On my desk I have a copy of a book called 'Natural Capitalism', which was published in 1996. In this book the authors, Paul Hawken, Amory Lovins and L Hunter Lovins, show how, using resource efficiency, we can create more goods using less materials, and much less energy, and recycle the outputs on closed loops that mimic how nature works. The authors have provided us with a solution to climate change and resource depletion. Any company which uses these methods is bound to be much more efficient and competitive than its rivals. But this hasn't happened, certainly not on any kind of scale that will help the planet. The reason why is that capitalism, far from being dynamic and innovative, is inherently conservative. People stick with what they know works, and what they know is profitable, and they also often have large amounts of capital tied up in plant and machinery which is simply out-of-date. I've posted about this problem before here.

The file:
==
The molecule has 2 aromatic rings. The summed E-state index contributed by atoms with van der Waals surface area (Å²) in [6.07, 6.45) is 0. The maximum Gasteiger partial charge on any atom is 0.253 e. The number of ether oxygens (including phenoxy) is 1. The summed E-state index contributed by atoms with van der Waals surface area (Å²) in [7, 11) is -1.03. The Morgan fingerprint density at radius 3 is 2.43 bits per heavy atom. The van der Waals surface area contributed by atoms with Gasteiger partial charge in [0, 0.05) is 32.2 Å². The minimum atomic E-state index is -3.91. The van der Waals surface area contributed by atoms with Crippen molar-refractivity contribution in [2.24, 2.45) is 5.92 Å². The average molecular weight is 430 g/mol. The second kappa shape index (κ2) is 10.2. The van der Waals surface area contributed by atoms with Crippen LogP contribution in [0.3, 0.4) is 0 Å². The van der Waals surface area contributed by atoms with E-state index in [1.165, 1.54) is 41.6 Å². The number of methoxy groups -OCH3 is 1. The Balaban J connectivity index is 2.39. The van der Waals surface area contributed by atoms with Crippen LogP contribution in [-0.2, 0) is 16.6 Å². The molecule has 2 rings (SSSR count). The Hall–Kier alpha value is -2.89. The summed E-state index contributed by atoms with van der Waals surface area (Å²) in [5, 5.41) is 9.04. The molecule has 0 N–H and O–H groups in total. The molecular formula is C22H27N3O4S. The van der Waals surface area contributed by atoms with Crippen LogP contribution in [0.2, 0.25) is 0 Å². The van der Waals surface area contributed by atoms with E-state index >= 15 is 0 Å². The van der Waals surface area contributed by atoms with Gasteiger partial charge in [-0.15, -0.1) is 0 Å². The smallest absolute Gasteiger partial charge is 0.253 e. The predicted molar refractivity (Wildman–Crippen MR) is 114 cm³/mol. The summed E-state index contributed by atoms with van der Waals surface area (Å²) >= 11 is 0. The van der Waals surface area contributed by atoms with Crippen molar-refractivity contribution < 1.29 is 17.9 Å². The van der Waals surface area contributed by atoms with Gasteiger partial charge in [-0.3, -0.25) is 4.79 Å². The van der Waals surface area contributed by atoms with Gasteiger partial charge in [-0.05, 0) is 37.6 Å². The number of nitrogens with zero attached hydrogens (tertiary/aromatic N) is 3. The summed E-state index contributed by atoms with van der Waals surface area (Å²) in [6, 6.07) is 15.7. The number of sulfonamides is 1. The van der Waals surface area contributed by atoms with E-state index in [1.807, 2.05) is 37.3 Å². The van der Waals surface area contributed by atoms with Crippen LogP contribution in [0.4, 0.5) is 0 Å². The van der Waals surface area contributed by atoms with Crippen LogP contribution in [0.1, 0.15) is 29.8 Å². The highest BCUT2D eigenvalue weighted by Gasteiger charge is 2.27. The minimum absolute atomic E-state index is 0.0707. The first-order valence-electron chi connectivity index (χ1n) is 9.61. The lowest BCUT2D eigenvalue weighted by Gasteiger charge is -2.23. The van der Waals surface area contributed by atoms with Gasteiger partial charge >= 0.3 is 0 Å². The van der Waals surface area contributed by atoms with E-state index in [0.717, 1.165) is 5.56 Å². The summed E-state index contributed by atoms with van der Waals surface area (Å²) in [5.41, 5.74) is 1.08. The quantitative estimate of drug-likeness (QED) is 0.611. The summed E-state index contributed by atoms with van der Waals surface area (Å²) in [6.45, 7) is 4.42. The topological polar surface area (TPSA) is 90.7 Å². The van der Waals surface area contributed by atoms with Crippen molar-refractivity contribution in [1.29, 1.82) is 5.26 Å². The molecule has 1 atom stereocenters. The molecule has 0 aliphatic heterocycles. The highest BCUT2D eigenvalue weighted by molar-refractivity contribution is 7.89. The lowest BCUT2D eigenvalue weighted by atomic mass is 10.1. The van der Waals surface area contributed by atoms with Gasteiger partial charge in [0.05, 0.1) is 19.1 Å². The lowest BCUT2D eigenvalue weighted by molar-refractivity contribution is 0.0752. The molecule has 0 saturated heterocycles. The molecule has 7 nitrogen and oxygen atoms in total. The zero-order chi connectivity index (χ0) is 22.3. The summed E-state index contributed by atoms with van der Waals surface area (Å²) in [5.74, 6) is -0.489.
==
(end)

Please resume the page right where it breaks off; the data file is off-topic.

Natural Capitalism in action

So what is the answer? Its simple. Governments bailed out the banks. Now they must make changes happen to prevent climate change. The move to renewables  must go ahead and the energy companies must be made to make that change. If they won't do it they must be nationalised. The solar energy Feed in Tariff (FIT) must be maintained at a reasonable level instead of being cut in half as this government is doing. We also have to make companies use resource efficient methods, both through incentives and regulation. We need a Green New Deal to insulate all our homes and create thousands of jobs. The market has failed us, and will continue to fail us. Its time that democratically elected governments  remembered what they are their for - to represent the interests of the people and the common good - not to bow down to the market.

Sunday, 6 November 2011

God's investment banker still doesnt get it

Nice to hear that the Church of England is beginning to catch up with the protesters at occupylsx. The recent statement by Rowan Williams, the Archbishop of Canterbury, that there is "widespread and deep exasperation with the financial establishment",  is what we should expect from the church - support for the poor against their powerful and rich exploiters - now known as the 1%.